30 things every woman should have and should know by the time she’s 30

I don’t know what it is about lists, but I’m forever making them and always tempted to read them. So around the time of my 28th birthday earlier this month, it seemed timely that I came across a list of things every woman should have and know before she turns 30.

Published originally by Glamour magazine in 1997, this year it was published in the form of essays wherein each of the original 30 items was expanded upon by different writers.

In the introductory chapter, Pamela Satran -the author of the original list- talks about how she almost missed her own surprise birthday party thinking turning 30 was no reason to celebrate, added to the fact that she was an exhausted new mother and grappling with grief following her own mother’s death.

However after her husband gave away the surprise and begged her to come to the restaurant where all her friends were waiting for her, she had a great time and realised that she was the same person she was at 9 or 15 or 28 or later will be at 39 or 44. But what she also realised was that there was a shift for her. She writes,

“for many of us there is a sense, whether it’s justified or absurd, that throughout your twenties you are becoming someone and something that, once you turn thirty, you simply are“.

Of course a list published by Glamour telling women 30 arbitrary things didn’t really promise to be thought provoking soul searching literature. But while some items on the list are just plain fluff such as “a purse, a suitcase and an umbrella you’re not ashamed to be seen carrying”, some do have underlying value to them.

For example, no. 8 on the list of things to have is “an email address, a voice mailbox, and a bank account- all of which nobody has access to but you”. This to me points to the importance of having privacy and being independent, both as an attitude but also financially. We women tend to share and give too much of ourselves in our relationships, so it is a good reminder that some things should be just for ourselves, even if it is reclaiming a day of the week or an hour in the day as ‘me time’.

To give another example, no. 3 on the list of things you should know states “how to quit a job, break up with a man, and confront a friend without ruining the friendship.” To me this underscores the importance of good communication rather than being literally about quitting jobs, breakups or confrontations.

My teens and early 20s were marked by numerous socially awkward encounters. I would beat myself up for days about something ridiculous I had said to someone (or at least what I considered to be mortifying). These awkward conversations would then shape those relationships for years to come and I would just not be able to get over them. As I’m getting older, my communication skills are getting better, but more importantly when I do make a faux pas or say something embarrassing, I am able to laugh at myself, sometimes even on the spot, and move on. In cases where I do dwell on something, the after effects don’t last forever.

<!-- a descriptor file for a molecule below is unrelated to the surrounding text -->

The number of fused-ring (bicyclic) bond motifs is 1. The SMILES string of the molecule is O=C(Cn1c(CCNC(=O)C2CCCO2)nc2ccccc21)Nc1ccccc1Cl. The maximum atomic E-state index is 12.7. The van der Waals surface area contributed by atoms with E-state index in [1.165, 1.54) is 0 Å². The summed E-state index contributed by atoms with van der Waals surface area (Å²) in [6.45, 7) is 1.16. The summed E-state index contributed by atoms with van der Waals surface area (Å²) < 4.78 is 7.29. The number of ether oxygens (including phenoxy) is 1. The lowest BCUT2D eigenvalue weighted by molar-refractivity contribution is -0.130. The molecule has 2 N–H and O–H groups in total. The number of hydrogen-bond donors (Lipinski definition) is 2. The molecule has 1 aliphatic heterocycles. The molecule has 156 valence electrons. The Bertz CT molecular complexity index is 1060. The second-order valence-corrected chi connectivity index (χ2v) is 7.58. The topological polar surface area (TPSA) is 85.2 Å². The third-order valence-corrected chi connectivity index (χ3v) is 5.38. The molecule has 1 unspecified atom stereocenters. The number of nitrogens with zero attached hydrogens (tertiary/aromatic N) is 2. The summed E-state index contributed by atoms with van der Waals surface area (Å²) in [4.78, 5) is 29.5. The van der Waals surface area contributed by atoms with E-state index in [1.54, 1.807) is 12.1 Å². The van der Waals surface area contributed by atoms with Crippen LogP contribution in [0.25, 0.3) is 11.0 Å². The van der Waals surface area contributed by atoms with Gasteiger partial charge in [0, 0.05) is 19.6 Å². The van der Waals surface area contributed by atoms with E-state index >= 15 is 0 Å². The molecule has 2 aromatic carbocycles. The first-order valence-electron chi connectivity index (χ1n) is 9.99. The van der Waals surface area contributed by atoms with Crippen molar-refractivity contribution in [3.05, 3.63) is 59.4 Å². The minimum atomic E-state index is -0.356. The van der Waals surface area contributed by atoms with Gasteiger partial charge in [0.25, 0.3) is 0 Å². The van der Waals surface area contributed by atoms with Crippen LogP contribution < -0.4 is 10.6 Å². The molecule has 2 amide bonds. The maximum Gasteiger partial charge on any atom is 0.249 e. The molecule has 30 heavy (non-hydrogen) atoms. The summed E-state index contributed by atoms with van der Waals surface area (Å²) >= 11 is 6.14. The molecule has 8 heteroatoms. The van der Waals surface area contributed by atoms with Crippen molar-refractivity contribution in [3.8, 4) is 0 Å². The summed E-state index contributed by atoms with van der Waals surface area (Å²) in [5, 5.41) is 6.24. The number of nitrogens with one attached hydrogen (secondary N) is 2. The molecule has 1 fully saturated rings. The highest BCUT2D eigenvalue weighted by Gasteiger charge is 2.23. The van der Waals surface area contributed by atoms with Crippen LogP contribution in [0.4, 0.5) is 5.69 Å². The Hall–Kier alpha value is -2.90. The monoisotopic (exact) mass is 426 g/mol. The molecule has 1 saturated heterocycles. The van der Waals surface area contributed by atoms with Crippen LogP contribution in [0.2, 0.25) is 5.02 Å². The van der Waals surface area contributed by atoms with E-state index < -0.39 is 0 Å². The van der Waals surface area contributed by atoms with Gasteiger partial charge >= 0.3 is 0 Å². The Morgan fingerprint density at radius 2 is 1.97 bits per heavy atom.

When I bought the book, I was seduced by the idea that each of these arbitrary items on the list would be turned into something meaningful by people like Katie Couric, Bobbi Brown and Maya Angelou (and others whose names I didn’t recognise given my limited knowledge of American pop culture). At any rate these were all successful inspirational women who must have something to say that I could learn from. However, while there were snippets here and there that were touching, inspiring or funny, most of the writing was very superficial and rhetorical, only touching upon an idea or story rather than really delving into it. Sometimes even the transition from one thought or paragraph to another seemed abrupt, so that the essays seemed like they were synopses of larger pieces rather than being complete pieces in their own right.

Even Maya Angelou’s piece, which I was looking forward to, was no more than a reading list and a list of random objects to possess. These included things like “an elegant robe to wear when one has company staying over” and a silver tea serving set and a silver coffee serving set, which you would expect a 84 year old woman to come up with.

Personally I could live without these, especially given the next item on her list: “with all this silver, you should always have silver polish on hand. When a silver set is polished and shining, it tells a woman that she is worthy of the best because she is the best.” Ahem. I can imagine how having a really beautiful tea set (perhaps vintage china in a very delicate design) would make you feel very grownup and ladylike, for the moment I’m happy with my polka dotted and striped mugs. I do own one white tea pot to brew green tea in though. Perhaps that is enough of a concession to domesticated womanhood?

I will share with you Maya Angelou’s book list though, some of which I plan to read:

1. Sula by Toni Morrison
2. The Colour Purple by Alice Walker
3. Poetry by Edna St. Vincent Millay
4. A Room of One’s Own by Virginia Woolf
5. The Heart of a Woman by Maya Angelou
6. The Selected Poems of Nikki Giovanni
7. Atlas Shrugged by Ayn Rand
8. The Kitchen God’s Wife by Amy Tan
9. The Woman Warrior: Memories of a Girlhood Among Ghosts by Maxine Hong Kingston
10. The House of the Spirits by Isabel Allende


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